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about sixty thousand copies of them besides. Through the liberality of Mr. Iungerich, a zealous disciple of Swedenborg, 26,703 copies of the True Christian Religion, and 19,690 copies of the Apocalypse Revealed, both large and costly works, have been furnished gratuitously to all the clergy, of whatever religious denomination, that have expressed a desire to possess them. The American New Church Tract and Publication Society has supplied the clergy gratuitously with 24,944 copies of his work on Heaven and Hell. The same Society also distributes annually over two hundred thousand tracts and kindred publications, designed to present the doctrines of the "New Church" in a popular form. The British and Foreign Swedenborg Society, established in 1810, have distributed by way of donation among colleges, public institutions, the clergy and others, between seven and eight thousand volumes of his writings, in addition to their annual sales, ranging for many years past from five to seven thousand volumes. The annual sales of the tracts of the English tract societies range between forty and fifty thousand a year.

In other countries the demand for "New Church" literature has also been more or less remarkable. Some or all of Swedenborg's works have been published in the Latin, Sanscrit-Hindu, French, Swedish, German, Icelandic, Italian, Norwegian, Russian, Spanish, Dutch, Polish, and Welsh languages, and every year is adding to the number made accessible by translation to new classes of readers in every quarter of the globe.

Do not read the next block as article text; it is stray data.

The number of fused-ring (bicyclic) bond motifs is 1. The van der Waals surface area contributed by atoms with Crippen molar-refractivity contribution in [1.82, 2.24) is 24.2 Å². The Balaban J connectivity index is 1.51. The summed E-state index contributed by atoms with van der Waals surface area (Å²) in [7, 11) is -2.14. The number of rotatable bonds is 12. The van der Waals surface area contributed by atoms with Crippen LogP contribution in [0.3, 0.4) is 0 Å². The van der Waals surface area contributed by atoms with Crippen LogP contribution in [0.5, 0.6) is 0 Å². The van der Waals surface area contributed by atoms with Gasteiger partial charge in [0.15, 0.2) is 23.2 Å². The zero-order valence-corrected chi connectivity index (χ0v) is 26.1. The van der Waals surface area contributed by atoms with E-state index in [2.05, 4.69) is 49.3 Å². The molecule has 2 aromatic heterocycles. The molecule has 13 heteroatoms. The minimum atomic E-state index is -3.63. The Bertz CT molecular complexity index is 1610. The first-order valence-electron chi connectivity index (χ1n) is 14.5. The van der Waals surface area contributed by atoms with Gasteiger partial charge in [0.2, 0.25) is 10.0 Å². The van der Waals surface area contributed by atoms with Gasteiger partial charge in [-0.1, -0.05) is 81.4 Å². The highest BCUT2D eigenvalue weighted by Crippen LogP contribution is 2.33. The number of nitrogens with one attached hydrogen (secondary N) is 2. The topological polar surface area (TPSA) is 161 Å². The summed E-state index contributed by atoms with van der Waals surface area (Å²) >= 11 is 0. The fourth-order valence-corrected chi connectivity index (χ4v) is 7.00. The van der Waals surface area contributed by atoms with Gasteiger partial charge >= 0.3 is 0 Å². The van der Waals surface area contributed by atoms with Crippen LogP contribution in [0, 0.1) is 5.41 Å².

It is an axiom in history that "a religion that does not propagate itself and its sacred books is either dying or dead." If the converse of this be true, that the religion that does propagate itself and its sacred books is alive and flourishing, there is no branch of the Christian Church that exhibits more vitality than that with which the name of Swedenborg has been associated.

It is more than a century since this illustrious Swede commenced the publication of his theological writings. They were all written in the Latin tongue; were published at his own expense, in very limited editions, and the earlier ones without his name. Most of the copies were presented by him to public libraries, or to personal